Massage therapy — the use of massage techniques by a trained professional to enhance health and well-being — is growing in popularity. A 2006 survey by the American Massage Therapy Association found that more than one in six US adults gets a professional massage every year, and pain relief is often cited as the reason. Up until lately, though, the possible benefits of massage hadn't been carefully studied in people with osteoarthritis. A randomized controlled trial (Archives of Internal Medicine, December 11/25, 2006) — high standard in medical research — changed that. It found that the addition of massage therapy to usual care may help reduce pain and improve function in people with osteoarthritis of the knee.
The study included 68 people with knee osteoarthritis, who were randomly divided into a massage therapy group and a control group, which was included for comparison's sake and didn't receive the massage treatment. Those in the massage group received twice-weekly massages for four weeks, then once-weekly massages for another four weeks after that. Swedish massage — the most common type — was used. This form of massage involves long gliding strokes, kneading and tapping on the upper layers of muscle. Everyone in the study also continued their usual medical care.
The study found that massage therapy led to improvements in pain, stiffness, flexibility, physical functioning and walking ability. Most benefits were still evident eight weeks after the massage sessions ended. While more research is needed to confirm these findings, the results are encouraging. They're also consistent with the benefits seen in studies involving other kinds of arthritis.
Besides Swedish massage, several other types of massage are available. All involve rubbing, kneading, pressing or otherwise manipulating the muscles and other soft tissues. For example, deep tissue massage is another popular technique that uses slow strokes and firm finger pressure to reach deeper layers of muscle. The exact mechanisms by which massage might work are still being explored. However, some ways that massage might help ease arthritis symptoms include bringing warmth to painful areas, increasing circulation to affected joints and relaxing nearby muscles.
In general, massage seems to have few serious risks if appropriate precautions are taken. Be sure to let your massage therapist know about your osteoarthritis and any other medical conditions you may have. Avoid getting a massage when you're having a flare or coming down with an illness, and don't massage areas where the skin is broken or tender. Also, keep in mind that massage therapy is meant to be used in addition to — not in place of — conventional medical treatment.
Massage therapy has been practiced for thousands of years. It was even used by Hippocrates, the ancient Greek physician known as the father of medicine. Today, it's enjoying a resurgence of popularity as a way to reduce stress and manage pain.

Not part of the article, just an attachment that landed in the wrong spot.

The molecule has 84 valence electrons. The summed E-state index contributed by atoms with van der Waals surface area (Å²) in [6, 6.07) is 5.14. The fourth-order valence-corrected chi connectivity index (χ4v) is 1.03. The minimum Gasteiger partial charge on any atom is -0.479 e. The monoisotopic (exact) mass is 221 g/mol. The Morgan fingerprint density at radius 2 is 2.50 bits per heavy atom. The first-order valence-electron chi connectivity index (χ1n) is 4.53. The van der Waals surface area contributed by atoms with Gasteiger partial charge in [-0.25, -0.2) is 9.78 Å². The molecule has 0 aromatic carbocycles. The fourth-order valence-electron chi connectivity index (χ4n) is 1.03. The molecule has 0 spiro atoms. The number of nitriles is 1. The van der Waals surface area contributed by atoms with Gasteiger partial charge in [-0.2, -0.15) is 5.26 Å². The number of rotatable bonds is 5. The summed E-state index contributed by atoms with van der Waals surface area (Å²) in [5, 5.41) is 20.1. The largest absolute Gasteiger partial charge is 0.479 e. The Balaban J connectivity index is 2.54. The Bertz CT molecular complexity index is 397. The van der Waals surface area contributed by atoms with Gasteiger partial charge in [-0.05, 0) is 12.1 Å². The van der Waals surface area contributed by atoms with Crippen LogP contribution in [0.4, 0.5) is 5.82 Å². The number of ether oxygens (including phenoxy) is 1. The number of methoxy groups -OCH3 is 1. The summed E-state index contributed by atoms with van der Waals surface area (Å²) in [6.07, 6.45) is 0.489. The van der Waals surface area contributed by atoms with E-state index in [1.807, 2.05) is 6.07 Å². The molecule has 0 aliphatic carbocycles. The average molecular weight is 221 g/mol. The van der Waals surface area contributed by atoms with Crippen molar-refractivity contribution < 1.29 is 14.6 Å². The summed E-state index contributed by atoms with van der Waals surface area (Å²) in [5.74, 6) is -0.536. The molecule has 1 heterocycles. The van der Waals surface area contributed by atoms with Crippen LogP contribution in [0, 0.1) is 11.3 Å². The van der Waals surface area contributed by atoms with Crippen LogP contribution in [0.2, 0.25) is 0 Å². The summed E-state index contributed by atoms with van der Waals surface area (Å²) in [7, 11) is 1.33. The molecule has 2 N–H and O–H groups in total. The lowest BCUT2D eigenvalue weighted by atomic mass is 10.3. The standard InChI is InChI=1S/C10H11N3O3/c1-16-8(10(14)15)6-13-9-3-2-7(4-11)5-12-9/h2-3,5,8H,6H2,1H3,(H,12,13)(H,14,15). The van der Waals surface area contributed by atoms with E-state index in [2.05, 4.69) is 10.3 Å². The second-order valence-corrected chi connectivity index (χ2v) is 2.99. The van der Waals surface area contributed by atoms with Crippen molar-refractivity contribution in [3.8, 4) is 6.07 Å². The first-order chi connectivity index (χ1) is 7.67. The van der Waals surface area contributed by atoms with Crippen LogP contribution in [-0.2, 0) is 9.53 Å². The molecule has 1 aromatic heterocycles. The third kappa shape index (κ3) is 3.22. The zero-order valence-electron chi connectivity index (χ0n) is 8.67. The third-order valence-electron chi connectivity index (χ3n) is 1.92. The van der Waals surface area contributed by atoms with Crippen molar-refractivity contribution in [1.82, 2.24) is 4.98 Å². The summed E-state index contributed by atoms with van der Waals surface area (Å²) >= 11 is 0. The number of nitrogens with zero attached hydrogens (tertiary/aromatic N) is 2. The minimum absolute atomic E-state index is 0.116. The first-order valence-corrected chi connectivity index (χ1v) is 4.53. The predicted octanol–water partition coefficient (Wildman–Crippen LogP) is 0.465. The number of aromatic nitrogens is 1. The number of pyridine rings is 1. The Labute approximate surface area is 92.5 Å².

To find a qualified massage therapist, look for one who is licensed by the state and/or has the credential Nationally Certified in Therapeutic Massage and Bodywork (NCTMB). Ask about education as well, and look for a graduate of a program accredited by the Commission on Massage Therapy Accreditation. The American Massage Therapy Association offers an online directory (www.amtamassage.org). Beyond that, your doctor or local hospital may be able to refer you to a massage therapist who has experience with osteoarthritis.
PLEASE NOTE: The studies and their findings that are presented in this article are for informational purposes only and are not meant to take the place of the advice of your doctor. By providing you with this information, Sanofi is not endorsing its content nor does it represent that the information is necessarily appropriate for you. You should consult with your doctor before starting any new health or exercise regimen.References
"Massage therapy: not just a trend." American Massage Therapy Association. Available at: http://www.amtamassage.org/research/Consumer-Survey-Fact-Sheets/2006-Massage-Therapy-Consumer-Survey.html. Accessed September 6, 2011.
"Massage Therapy for Osteoarthritis of the Knee: A Randomized Controlled Trial." A.I. Perlman et al. Archives of Internal Medicine. December 11/25, 2006, vol. 166, no. 22, pp. 2533-2538.
“Choosing a Type of Massage.” American Massage Therapy Association. Available at: http://www.amtamassage.org/findamassage/massage_type.html. Accessed September 6, 2011.
“Consider massage.” Arthritis Foundation. Available at: http://www.arthritis.org/pain-center-massage.php. Accessed September 6, 2011.
“Massage therapy as CAM.” National Center for Complementary and Alternative Medicine. Available at: http://nccam.nih.gov/health/massage. Accessed September 6, 2011.
“Alternative Treatments for Arthritis: An A to Z Guide.” D. Foltz-Gray. Atlanta, GA: Arthritis Foundation, 2005.
“Finding a qualified massage therapist.” American Massage Therapy Association. Available at: http://www.amtamassage.org/findamassage/find.html. Accessed September 6, 2011.